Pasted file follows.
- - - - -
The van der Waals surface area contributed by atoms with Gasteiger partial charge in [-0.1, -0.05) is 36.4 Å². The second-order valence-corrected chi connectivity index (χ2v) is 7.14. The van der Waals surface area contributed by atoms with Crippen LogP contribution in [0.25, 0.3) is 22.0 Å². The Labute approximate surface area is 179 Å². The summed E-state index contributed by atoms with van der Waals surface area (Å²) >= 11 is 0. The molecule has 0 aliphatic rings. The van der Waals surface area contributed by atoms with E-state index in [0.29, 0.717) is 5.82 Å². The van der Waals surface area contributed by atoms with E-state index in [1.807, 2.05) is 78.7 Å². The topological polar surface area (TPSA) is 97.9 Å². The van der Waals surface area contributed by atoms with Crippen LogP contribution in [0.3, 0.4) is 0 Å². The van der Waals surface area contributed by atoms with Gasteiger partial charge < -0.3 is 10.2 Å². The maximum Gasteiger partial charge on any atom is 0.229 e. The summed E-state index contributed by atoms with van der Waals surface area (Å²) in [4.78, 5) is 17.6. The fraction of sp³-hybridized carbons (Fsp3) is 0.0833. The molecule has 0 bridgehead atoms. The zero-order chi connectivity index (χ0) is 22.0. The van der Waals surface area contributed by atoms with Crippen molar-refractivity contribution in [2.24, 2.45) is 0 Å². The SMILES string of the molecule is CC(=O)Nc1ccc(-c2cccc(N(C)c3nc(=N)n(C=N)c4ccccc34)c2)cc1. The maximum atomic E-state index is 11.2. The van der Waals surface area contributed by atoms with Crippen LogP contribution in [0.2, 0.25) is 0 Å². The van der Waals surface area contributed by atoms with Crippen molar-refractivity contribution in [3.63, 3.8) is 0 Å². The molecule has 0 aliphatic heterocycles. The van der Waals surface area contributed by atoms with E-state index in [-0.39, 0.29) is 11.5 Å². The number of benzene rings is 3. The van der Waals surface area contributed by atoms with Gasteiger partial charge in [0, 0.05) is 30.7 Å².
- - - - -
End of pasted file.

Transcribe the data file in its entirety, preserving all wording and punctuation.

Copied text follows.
The van der Waals surface area contributed by atoms with Gasteiger partial charge in [-0.1, -0.05) is 36.4 Å². The second-order valence-corrected chi connectivity index (χ2v) is 7.14. The van der Waals surface area contributed by atoms with Crippen LogP contribution in [0.25, 0.3) is 22.0 Å². The Labute approximate surface area is 179 Å². The summed E-state index contributed by atoms with van der Waals surface area (Å²) >= 11 is 0. The molecule has 0 aliphatic rings. The van der Waals surface area contributed by atoms with E-state index in [0.29, 0.717) is 5.82 Å². The van der Waals surface area contributed by atoms with E-state index in [1.807, 2.05) is 78.7 Å². The topological polar surface area (TPSA) is 97.9 Å². The van der Waals surface area contributed by atoms with Crippen LogP contribution in [0.3, 0.4) is 0 Å². The van der Waals surface area contributed by atoms with Gasteiger partial charge < -0.3 is 10.2 Å². The maximum Gasteiger partial charge on any atom is 0.229 e. The summed E-state index contributed by atoms with van der Waals surface area (Å²) in [4.78, 5) is 17.6. The fraction of sp³-hybridized carbons (Fsp3) is 0.0833. The molecule has 0 bridgehead atoms. The zero-order chi connectivity index (χ0) is 22.0. The van der Waals surface area contributed by atoms with Crippen molar-refractivity contribution in [2.24, 2.45) is 0 Å². The SMILES string of the molecule is CC(=O)Nc1ccc(-c2cccc(N(C)c3nc(=N)n(C=N)c4ccccc34)c2)cc1. The maximum atomic E-state index is 11.2. The van der Waals surface area contributed by atoms with Crippen LogP contribution in [0.2, 0.25) is 0 Å². The van der Waals surface area contributed by atoms with Crippen molar-refractivity contribution in [3.63, 3.8) is 0 Å². The molecule has 0 aliphatic heterocycles. The van der Waals surface area contributed by atoms with E-state index in [-0.39, 0.29) is 11.5 Å². The number of benzene rings is 3. The van der Waals surface area contributed by atoms with Gasteiger partial charge in [0, 0.05) is 30.7 Å².